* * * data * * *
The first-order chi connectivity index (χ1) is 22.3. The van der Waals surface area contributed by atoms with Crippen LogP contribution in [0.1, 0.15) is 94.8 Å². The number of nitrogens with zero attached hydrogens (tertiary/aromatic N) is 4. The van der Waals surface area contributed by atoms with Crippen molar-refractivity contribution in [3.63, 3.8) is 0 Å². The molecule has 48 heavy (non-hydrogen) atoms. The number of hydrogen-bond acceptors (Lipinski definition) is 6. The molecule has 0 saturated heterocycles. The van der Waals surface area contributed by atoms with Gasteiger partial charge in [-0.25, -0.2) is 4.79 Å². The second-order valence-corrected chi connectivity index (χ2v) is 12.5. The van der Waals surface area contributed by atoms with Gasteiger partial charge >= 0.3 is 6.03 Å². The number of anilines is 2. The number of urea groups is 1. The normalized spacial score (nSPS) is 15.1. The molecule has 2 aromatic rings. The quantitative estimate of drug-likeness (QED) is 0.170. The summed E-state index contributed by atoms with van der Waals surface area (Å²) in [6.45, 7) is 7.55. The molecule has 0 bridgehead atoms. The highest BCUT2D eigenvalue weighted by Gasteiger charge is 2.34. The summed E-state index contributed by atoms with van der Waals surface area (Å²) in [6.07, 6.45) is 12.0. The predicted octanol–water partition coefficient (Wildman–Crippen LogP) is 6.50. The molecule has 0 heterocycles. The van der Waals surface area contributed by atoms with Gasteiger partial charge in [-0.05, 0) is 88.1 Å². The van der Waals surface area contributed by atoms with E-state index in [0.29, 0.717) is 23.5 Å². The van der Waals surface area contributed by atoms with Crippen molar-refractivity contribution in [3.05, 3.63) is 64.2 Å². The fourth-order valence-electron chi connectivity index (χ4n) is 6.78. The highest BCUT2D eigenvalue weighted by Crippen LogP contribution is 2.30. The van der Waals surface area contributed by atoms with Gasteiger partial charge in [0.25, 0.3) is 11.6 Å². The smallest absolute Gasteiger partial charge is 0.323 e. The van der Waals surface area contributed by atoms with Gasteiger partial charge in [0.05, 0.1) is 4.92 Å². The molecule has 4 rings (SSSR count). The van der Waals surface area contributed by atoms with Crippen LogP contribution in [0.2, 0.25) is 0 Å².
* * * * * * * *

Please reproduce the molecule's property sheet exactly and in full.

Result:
The first-order chi connectivity index (χ1) is 22.3. The van der Waals surface area contributed by atoms with Crippen LogP contribution in [0.1, 0.15) is 94.8 Å². The number of nitrogens with zero attached hydrogens (tertiary/aromatic N) is 4. The van der Waals surface area contributed by atoms with Crippen molar-refractivity contribution in [3.63, 3.8) is 0 Å². The molecule has 48 heavy (non-hydrogen) atoms. The number of hydrogen-bond acceptors (Lipinski definition) is 6. The molecule has 0 saturated heterocycles. The van der Waals surface area contributed by atoms with Gasteiger partial charge in [-0.25, -0.2) is 4.79 Å². The second-order valence-corrected chi connectivity index (χ2v) is 12.5. The van der Waals surface area contributed by atoms with Gasteiger partial charge >= 0.3 is 6.03 Å². The number of anilines is 2. The number of urea groups is 1. The normalized spacial score (nSPS) is 15.1. The molecule has 2 aromatic rings. The quantitative estimate of drug-likeness (QED) is 0.170. The summed E-state index contributed by atoms with van der Waals surface area (Å²) in [6.45, 7) is 7.55. The molecule has 0 bridgehead atoms. The highest BCUT2D eigenvalue weighted by Gasteiger charge is 2.34. The summed E-state index contributed by atoms with van der Waals surface area (Å²) in [6.07, 6.45) is 12.0. The predicted octanol–water partition coefficient (Wildman–Crippen LogP) is 6.50. The molecule has 0 heterocycles. The van der Waals surface area contributed by atoms with Gasteiger partial charge in [-0.05, 0) is 88.1 Å². The van der Waals surface area contributed by atoms with E-state index in [0.29, 0.717) is 23.5 Å². The van der Waals surface area contributed by atoms with Crippen molar-refractivity contribution in [3.05, 3.63) is 64.2 Å². The fourth-order valence-electron chi connectivity index (χ4n) is 6.78. The highest BCUT2D eigenvalue weighted by Crippen LogP contribution is 2.30. The van der Waals surface area contributed by atoms with Gasteiger partial charge in [0.25, 0.3) is 11.6 Å². The smallest absolute Gasteiger partial charge is 0.323 e. The van der Waals surface area contributed by atoms with Gasteiger partial charge in [0.05, 0.1) is 4.92 Å². The molecule has 4 rings (SSSR count). The van der Waals surface area contributed by atoms with Crippen LogP contribution in [0.2, 0.25) is 0 Å².